Solano Real Estate Scene: Porter is no pollster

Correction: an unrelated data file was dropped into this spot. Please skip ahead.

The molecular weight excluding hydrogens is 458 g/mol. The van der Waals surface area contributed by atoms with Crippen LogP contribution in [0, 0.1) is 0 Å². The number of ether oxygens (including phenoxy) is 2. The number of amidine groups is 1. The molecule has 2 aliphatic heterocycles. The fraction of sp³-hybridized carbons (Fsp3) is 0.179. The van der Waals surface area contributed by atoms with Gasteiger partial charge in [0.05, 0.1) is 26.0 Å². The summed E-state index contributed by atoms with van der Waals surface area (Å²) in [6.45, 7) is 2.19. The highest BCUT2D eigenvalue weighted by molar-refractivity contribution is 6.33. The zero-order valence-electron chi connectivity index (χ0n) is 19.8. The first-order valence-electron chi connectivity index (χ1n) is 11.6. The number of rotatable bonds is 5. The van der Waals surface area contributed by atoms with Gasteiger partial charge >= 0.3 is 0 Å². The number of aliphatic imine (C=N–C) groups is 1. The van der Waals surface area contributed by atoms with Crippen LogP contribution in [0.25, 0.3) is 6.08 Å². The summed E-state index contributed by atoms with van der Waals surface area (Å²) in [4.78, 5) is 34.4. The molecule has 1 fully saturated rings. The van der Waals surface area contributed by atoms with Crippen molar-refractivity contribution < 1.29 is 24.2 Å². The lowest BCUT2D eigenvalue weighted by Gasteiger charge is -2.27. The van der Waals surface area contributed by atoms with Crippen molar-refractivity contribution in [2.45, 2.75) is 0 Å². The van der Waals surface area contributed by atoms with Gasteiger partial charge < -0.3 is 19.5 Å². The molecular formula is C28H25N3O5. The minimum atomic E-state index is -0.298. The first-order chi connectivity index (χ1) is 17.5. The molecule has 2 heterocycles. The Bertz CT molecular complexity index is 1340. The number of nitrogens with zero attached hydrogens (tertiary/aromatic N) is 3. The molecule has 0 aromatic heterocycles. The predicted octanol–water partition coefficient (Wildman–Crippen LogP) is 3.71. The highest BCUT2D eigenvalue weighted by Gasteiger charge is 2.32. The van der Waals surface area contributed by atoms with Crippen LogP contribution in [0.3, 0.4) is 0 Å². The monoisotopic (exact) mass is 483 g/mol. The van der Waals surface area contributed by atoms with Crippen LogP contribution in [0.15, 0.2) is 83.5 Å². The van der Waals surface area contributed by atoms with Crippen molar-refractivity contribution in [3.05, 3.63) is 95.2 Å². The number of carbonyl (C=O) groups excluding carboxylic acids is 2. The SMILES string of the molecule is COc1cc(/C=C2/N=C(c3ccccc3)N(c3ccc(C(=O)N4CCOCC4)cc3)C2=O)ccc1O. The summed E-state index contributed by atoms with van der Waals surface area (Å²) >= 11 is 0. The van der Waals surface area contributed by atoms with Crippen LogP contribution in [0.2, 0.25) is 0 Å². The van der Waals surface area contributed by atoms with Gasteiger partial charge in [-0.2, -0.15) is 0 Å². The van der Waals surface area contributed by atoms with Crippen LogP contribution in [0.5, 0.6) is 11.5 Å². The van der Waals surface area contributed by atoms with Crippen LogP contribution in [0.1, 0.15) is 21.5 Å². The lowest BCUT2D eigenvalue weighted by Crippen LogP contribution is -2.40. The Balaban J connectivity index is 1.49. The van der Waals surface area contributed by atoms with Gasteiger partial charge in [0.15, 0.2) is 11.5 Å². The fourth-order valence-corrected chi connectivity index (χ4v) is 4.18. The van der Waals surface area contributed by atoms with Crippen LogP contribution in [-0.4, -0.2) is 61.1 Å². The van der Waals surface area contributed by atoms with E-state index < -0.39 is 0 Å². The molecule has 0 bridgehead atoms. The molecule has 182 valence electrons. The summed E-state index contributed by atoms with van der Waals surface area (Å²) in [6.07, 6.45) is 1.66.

Wow, No. 1: I better stick to my policy and keep my opinions to myself when it comes to politics from now on because I did get some pushback on my opposition to Proposition 10 (rent control). Wow, No. 2: I thought Proposition 5 was a no-brainer and that it would pass easily but I didn’t do my homework and really understand the opposition. I was blinded by the stories I have seen over the years, like my 70-year-old widow who sold her large, high-maintenance home in north Vacaville that she and her late husband owned for 40 years and moved to a small, low-maintenance, one-story home in her same beloved neighborhood near her church and was able to maintain her low property taxes. The part I missed was that Proposition 5 was viewed by the opposition as a tax break for elderly wealthy homeowners. This widow was not wealthy. She sold her big house for $500,000 and paid off her $100,000 mortgage and paid $400,000 for her cute little house and took out a mortgage for $100,000 on the new house and pocketed $100,000 that went into her bank account for cash reserves. This $100,000 is all she has in reserves and her monthly income is a whopping $3,000 per month. She is not even close to wealthy, but thankfully Solano County allowed her to keep her property taxes at $200 per month based on her departing residence assessed value. Proposition 5 would have allowed her to move to any county in California if it had passed. What is interesting about the opposition to Proposition 5 is that they are right: This widow is in better shape financially than the majority of widows her age because her and her husband built $400,000 in equity over their 50-year marriage. The moral of the story is because she and her husband bought a house 40 years ago and paid it down to $100,000 in debt, this widow has options today. If they had rented the past 40 years, she may have had no options.